I stuffed the bottom of the can with a piece of tissue paper and topped it off with fake straw. Then I added some bows.

Adhering a green rabbit image to the spines of three books

5. Book decor

I love using books as accessories and they are very cheap at any thrift store. For this project, I ripped off the covers of three different books.

I measured them so that I could print out an Easter image for them. I used Mod Podge to adhere the image across all three books.

Gorgeous Easter decor: Book stack with covers removed

I let it dry and then cleaned up the edges. I tied the books together with lace and twine. Then I inserted a couple stems of fake lavender.

Revamping a thrifted birdhouse

6. Repurposed birdhouses

I found two old birdhouses at a thrift store. For the first, I painted the body of the house. When the paint dried, I lightly distressed it with medium grit sandpaper.

I cut apart some synthetic spring flowers and hot-glued them into the hole in the roof. I added a burlap flower and painted the body and metal adornment with white chalk paint. 

Painting a pedestal with white chalk paint

For the second birdhouse, I painted the roof gray. I created a pedestal using a wood square and an old candlestick. I painted these in two coats of chalk paint as well.

Easter vignette

I drilled a large hole in the center. Then I cut apart the flowers, inserted them, and adhered them with some hot glue. I also added a gingham bow. I applied wood glue to the candlestick and adhered the birdhouse. Wood glue is incredibly strong once it is fully dry.

Easter bunny with fur stole

7. Rabbit with fur stole

I think this thrifted rabbit was someone else's failed DIY. I spray painted it blue and applied white wax using a wax brush to get into all the crevices.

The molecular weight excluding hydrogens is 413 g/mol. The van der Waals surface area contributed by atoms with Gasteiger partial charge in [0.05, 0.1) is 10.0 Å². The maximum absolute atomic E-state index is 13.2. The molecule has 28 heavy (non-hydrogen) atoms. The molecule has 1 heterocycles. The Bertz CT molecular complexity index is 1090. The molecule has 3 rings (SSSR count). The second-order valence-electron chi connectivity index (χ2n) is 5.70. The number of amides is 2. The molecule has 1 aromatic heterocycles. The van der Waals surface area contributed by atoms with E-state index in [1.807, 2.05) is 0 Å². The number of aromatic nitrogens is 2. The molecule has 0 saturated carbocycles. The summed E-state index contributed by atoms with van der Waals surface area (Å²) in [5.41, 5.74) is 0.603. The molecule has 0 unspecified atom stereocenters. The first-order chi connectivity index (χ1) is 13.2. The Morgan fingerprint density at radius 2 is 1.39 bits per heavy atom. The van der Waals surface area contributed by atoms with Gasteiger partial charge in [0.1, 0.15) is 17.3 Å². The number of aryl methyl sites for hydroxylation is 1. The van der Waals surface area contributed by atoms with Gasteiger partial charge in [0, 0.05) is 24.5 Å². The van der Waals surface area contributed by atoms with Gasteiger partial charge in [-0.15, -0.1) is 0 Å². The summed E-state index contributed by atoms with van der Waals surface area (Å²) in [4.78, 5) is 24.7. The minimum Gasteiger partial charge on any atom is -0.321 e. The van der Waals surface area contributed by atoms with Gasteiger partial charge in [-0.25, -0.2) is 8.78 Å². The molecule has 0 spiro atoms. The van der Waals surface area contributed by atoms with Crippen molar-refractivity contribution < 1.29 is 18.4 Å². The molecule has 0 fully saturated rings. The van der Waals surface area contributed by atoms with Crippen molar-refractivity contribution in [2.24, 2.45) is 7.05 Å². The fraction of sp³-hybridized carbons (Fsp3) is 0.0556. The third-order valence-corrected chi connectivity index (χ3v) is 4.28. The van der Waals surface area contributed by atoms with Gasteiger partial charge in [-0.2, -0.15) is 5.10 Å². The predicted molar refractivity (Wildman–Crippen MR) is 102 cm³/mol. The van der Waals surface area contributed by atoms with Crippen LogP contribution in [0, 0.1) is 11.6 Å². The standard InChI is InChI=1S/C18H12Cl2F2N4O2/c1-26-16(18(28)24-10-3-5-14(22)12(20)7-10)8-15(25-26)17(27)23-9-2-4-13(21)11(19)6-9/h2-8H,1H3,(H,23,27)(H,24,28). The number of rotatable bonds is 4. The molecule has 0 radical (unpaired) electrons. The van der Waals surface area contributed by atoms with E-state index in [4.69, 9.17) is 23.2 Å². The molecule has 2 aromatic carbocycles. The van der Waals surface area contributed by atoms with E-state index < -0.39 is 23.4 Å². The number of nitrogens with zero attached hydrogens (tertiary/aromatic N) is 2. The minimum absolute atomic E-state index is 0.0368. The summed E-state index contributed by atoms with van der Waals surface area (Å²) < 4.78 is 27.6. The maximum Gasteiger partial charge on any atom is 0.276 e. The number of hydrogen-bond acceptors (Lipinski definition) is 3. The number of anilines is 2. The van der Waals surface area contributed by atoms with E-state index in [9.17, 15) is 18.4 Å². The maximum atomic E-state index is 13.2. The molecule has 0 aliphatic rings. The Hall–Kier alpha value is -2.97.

Wiping excess wax off a thrifted bunny ornament using a rag

I followed up with a rag to wipe off the excess wax. I was happy with the way it looked but had been wanting to try something different.

I had a fuzzy Swiffer-like mop head which I cut down. Once I got it trimmed to the size that I wanted, I wrapped it around the bunny like a fur stole. Then I finished it off with a brooch.

Easter display

8. Decoupage

I had collected several different types of spring napkins that I wanted to use to decoupage a variety of items. First, I decoupaged some cardboard berry baskets that I picked up at a local thrift store. Then I decoupaged a ceramic bird that was also from a thrift store.

Decoupaging a ceramic egg with a rabbit image

I carefully cut out the rabbit image from the napkin and decoupaged that to a ceramic egg. The bird and the egg were both white before the decoupage began.

The napkins are so thin that the color of the item will show through, so if you’re doing this type of project, you'll want to paint the items white first.

DIY Easter decor 

I hope you enjoyed these Spring and Easter DIYs. Use these projects as inspiration to create your décor. Which one was your favorite? Leave me a comment and let me know.